Muskie took the post six months into the Iran hostage crisis. The Delta Force rescue attempt had ended in two crashed aircraft and eight dead troops a mere two weeks before he started. The failed rescue mission was at the top of the list of reasons Carter lost to Reagan in the 1980 election, which is ultimately what cut Muskie’s time as Secretary of State short. Yet Muskie in fact oversaw the negotiations that led to the hostages’ release:
“Six days before the resolution of the crisis, Muskie was happily bowing out of office, hinting in a sentimental address to the Maine legislature, where he began his public career, that he might end it there as well. But then the next day, just as his military jet touched down at Andrews Air Force Base in Washington, a call came through from the President alerting him to a possible breakthrough in the hostage negotiations. From then until high noon of Inauguration Day, Muskie’s life was at the mercy of the mood swings of the talks in Algeria (conducted by his deputy, Warren Christopher).”
The 52 hostages (including a man who now lives in Maine), held for 444 days, were released the day of Reagan’s inauguration due to the work of negotiators in Muskie’s Department of State in the days and weeks prior.
While that proved to be the highest-profile issue Muskie dealt with as Secretary, it was not the only crisis. At the end of December 1979, five months before Muskie took office, the Soviet Union invaded Afghanistan. The State Department’s negotiations with the Soviet Union did not turn out as well as those with Iran. A meeting between Muskie and Andrei Gromyko, the Soviet Union’s Minister of Foreign Affairs, soon after Muskie became Secretary of State, failed to secure the withdrawal of Soviet forces from Afghanistan. Gromyko, aptly nicknamed “Mr. Nyet,” was unlikely to have much to offer Muskie given the state of Soviet decision making at the time; Gromyko later said that the invasion of Afghanistan was decided in part due to a drunk Brezhnev’s emotional reaction to a communist leader’s assassination in Kabul. Muskie did not have an easy job.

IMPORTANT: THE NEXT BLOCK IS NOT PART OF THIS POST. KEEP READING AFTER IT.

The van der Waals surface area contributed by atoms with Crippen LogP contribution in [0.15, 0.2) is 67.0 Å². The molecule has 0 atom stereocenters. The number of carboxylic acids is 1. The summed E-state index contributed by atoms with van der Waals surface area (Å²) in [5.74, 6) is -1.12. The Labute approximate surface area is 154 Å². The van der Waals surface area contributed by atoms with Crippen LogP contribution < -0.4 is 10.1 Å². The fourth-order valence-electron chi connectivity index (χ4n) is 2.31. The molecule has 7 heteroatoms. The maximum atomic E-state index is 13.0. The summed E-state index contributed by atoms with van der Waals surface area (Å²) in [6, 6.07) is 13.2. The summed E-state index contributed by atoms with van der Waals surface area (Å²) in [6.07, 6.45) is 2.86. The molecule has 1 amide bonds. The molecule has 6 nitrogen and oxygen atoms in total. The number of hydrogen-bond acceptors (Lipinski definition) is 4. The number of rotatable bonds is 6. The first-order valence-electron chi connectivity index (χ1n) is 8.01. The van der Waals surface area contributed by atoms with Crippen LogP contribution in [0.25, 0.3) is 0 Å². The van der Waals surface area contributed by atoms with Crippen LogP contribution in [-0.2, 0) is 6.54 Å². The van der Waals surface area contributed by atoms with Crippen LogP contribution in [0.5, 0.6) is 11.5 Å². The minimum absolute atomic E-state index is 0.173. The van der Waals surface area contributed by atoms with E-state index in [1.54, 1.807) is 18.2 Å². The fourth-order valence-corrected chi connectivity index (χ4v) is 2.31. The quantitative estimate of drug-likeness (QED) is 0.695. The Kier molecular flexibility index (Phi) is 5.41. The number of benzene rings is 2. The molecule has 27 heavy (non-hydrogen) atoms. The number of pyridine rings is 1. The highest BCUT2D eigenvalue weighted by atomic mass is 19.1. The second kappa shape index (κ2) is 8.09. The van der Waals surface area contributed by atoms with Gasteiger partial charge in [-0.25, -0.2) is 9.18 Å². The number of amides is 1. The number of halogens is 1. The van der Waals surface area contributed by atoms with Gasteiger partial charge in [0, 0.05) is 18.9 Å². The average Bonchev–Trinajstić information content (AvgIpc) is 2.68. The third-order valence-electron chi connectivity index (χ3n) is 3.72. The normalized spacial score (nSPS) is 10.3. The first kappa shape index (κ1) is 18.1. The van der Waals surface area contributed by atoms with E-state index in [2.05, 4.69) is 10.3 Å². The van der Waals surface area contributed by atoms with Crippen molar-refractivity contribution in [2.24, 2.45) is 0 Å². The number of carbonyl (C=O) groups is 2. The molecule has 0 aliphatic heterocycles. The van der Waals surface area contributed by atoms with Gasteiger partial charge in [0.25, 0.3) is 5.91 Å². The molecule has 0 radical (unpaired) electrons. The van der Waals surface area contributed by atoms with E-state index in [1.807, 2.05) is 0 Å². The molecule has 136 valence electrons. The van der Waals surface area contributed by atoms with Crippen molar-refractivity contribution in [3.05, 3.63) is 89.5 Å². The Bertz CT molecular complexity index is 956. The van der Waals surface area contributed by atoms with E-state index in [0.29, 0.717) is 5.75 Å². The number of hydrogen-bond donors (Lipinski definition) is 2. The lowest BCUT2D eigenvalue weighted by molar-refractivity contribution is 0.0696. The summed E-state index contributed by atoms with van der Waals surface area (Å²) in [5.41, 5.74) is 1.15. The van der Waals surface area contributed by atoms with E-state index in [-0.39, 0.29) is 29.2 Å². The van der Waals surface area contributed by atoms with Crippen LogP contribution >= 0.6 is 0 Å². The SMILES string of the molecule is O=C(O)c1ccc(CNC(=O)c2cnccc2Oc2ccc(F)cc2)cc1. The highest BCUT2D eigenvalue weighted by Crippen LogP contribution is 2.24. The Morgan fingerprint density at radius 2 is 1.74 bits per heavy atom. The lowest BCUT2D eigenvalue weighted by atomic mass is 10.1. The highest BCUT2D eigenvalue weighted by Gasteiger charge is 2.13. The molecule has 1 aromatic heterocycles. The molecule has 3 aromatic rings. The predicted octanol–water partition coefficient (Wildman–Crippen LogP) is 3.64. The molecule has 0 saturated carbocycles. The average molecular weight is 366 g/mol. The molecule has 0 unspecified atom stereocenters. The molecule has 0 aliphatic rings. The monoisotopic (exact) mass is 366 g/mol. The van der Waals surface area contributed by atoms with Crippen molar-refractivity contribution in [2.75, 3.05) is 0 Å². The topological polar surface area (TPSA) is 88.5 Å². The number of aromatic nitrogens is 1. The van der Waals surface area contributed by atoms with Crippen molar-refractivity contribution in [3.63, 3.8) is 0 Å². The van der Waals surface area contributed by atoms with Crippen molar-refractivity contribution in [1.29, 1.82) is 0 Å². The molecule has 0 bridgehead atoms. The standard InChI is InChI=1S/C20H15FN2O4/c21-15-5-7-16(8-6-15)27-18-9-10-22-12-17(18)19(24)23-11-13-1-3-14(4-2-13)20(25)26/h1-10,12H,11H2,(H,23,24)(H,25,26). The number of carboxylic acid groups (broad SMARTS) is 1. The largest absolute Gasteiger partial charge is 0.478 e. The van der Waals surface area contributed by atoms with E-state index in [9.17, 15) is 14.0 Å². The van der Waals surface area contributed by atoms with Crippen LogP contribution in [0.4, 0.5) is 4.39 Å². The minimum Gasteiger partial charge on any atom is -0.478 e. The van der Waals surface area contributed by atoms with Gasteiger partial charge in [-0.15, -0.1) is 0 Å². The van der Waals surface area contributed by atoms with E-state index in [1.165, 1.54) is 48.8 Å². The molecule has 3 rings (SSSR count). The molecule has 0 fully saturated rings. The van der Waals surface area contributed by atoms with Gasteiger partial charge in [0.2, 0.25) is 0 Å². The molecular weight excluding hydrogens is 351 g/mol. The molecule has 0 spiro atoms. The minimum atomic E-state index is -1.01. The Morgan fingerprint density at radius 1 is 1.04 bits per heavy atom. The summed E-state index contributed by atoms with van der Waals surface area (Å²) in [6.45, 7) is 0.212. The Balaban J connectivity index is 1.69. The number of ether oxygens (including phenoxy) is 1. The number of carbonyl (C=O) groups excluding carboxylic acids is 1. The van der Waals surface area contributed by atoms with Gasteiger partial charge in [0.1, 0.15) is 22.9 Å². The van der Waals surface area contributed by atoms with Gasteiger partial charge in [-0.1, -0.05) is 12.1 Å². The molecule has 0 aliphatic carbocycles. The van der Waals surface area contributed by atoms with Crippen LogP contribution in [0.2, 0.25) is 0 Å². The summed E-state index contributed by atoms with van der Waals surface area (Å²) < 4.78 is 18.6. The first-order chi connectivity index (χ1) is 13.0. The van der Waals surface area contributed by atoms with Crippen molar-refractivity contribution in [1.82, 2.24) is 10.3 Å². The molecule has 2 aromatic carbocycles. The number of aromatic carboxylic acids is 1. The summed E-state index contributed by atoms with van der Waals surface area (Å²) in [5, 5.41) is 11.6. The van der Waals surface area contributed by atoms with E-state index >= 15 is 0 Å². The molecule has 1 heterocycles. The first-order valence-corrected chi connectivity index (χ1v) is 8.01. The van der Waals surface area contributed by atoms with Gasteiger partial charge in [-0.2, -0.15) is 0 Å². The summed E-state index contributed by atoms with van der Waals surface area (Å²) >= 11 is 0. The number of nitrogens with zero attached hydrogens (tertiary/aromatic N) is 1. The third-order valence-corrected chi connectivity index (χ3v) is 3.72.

Moreover, on the other side of the U.S.S.R., the labor movement in Poland coalesced from a series of strikes in the summer of 1980 into the Solidarity movement by September. The movement fomented massive unrest against the communist regime, which continued off and on for another nine years and ultimately led to its fall. Back in the Middle East, Iraq invaded Iran in September 1980, kicking off a brutal eight-year war that would play a major role in shaping Middle Eastern politics. These events all occurred within 10 months of each other, and Edmund Muskie became Secretary of State right in the middle of it.
The end of his time as Secretary of State when Reagan entered office proved not to be Muskie’s last role in foreign policy. Nearly seven years later, he was selected by Reagan to be a part of the Tower Commission, which was formed to investigate the Iran-Contra affair. The affair—wherein, to make a long story short, senior Reagan administration officials secretly and illegally sold arms to Iran and used the money to support anti-leftist guerillas in Nicaragua—was a major scandal that seriously hurt Reagan’s perception. The Tower Commission was the first investigation into the issue, and after detailing the events that transpired, their report cast Reagan as “a confused and remote figure.” They found that he was not responsible for any criminal wrongdoing but was incompetent for not controlling the situation, which was a sharp departure from Reagan’s image at the time as a stalwart Cold War leader. Eleven administration officials were eventually convicted and later pardoned by George H. W. Bush.
Reading the history of Edmund Muskie’s public service career is a whirlwind tour through major events of the mid- to late-Cold War. He was renowned for his good sense and statesmanship throughout his time in office—a testament, hopefully, to the good things that can happen when Mainers get involved in international politics.